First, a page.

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Savitri Das Sinha
H1/3, Hauz Khas, New Delhi
|How to cite this article:|
Sinha SD. Film review. Natl Med J India 2019;32:251
Movie: Anandi Gopal, Director: Sameer Vidwans, Writer: Karan Shrikant Sharma. Stars: Bhagyashree Milind, Lalit Prabhakar, Geetanjali Kulkarni, Producers: Zee Studios, Kishor Arora, Shareen Mantri Kedia, Akash Chawla, Arunawa Joy Sengupta. Duration: 134 minutes, Release date: February 2019.
This biopic in Marathi is the story of Anandibai Gopal Joshi who was India’s first woman doctor. Anandibai had a meteoric life after getting a medical degree from the Women’s Medical College of Pennsylvania, USA, in 1886. She returned to India in March 1886. She was feted on her return, in sharp contrast to the aggressive orthodoxy that had earlier made her and her family move to Calcutta (presently Kolkata) to advance her education. When she returned, she had already contracted tuberculosis and died of the disease in 1887. She was just short of her 22nd birthday (born 31 March 1865 and died 26 February 1887).
The film is on the life of Anandibai. Her evolution from a playful child-bride to a resolute young woman is beautifully brought out. The film makes us experience the life of the protagonist in her historical period. Almost as important a role in the movie is that of her husband Gopal Rao Joshi. Gopal Rao was a postal clerk, a widower and 20 years older when he married Anandibai who was only 9 years old at that time. A strong protagonist of women’s education, Gopal Rao’s condition for marrying Anandi was that she would continue to pursue her studies. Anandi obediently tried to fulfil this condition. The film is full of episodes of Gopal forcing the child Anandibai to study while she prefers to spend her time in housework and play, as would be expected of a child bride of her age. The element of coercion in Gopal Rao’s efforts to ‘emancipate’ Anandibai is overwhelming in the film and includes beating her when she does not obey. Gopal Rao’s mother-in-law from his first marriage cooperates to the best of her abilities, though one can see her obvious discomfort, both in the context of Anandibai studying without doing the expected household activities and at the excessive coercion she has to undergo.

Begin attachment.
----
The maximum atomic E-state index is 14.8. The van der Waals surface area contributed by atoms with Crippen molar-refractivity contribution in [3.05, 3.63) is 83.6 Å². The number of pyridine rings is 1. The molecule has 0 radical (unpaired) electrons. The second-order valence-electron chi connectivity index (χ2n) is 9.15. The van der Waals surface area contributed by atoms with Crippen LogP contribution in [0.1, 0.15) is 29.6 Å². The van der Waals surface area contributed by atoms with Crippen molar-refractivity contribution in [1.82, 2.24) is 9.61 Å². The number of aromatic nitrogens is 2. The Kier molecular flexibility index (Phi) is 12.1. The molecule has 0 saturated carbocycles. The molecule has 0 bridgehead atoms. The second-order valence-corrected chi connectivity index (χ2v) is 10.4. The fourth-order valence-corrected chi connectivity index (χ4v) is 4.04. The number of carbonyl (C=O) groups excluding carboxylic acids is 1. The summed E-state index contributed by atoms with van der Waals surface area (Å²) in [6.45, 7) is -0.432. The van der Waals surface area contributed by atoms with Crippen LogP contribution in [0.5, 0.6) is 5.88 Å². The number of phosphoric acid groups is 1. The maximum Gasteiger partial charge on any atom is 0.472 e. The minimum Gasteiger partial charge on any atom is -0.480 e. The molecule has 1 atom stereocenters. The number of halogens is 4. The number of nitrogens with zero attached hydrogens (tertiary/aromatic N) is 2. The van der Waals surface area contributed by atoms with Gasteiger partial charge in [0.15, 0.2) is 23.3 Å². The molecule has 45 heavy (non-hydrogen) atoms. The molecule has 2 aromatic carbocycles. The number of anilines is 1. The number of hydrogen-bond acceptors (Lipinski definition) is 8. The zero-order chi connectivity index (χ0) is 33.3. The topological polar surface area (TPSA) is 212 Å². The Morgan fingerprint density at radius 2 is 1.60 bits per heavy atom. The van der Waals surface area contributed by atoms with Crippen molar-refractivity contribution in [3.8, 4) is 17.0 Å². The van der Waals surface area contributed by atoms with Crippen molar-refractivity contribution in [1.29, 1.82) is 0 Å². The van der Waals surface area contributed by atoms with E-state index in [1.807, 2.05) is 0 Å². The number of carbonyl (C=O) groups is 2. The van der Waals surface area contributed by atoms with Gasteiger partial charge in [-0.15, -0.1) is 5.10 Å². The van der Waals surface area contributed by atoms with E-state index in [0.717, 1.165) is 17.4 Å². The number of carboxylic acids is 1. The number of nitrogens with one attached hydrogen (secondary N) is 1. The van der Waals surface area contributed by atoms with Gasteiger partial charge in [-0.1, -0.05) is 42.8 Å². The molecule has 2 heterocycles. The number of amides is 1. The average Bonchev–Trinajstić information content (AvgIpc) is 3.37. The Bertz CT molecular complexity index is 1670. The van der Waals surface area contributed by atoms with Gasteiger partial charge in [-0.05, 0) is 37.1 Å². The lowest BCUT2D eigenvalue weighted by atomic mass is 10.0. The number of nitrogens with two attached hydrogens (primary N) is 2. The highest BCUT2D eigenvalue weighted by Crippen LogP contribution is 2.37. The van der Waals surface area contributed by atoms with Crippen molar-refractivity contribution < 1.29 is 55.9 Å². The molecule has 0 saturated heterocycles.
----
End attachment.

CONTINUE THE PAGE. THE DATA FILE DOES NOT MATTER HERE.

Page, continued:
However, when Anandibai loses her newborn child because of lack of timely medical intervention, we see a determined woman, keen to take up medicine, especially as many women refused to get themselves examined by a male doctor. As medical education for women was even more difficult than other forms of higher education, this required an additional effort.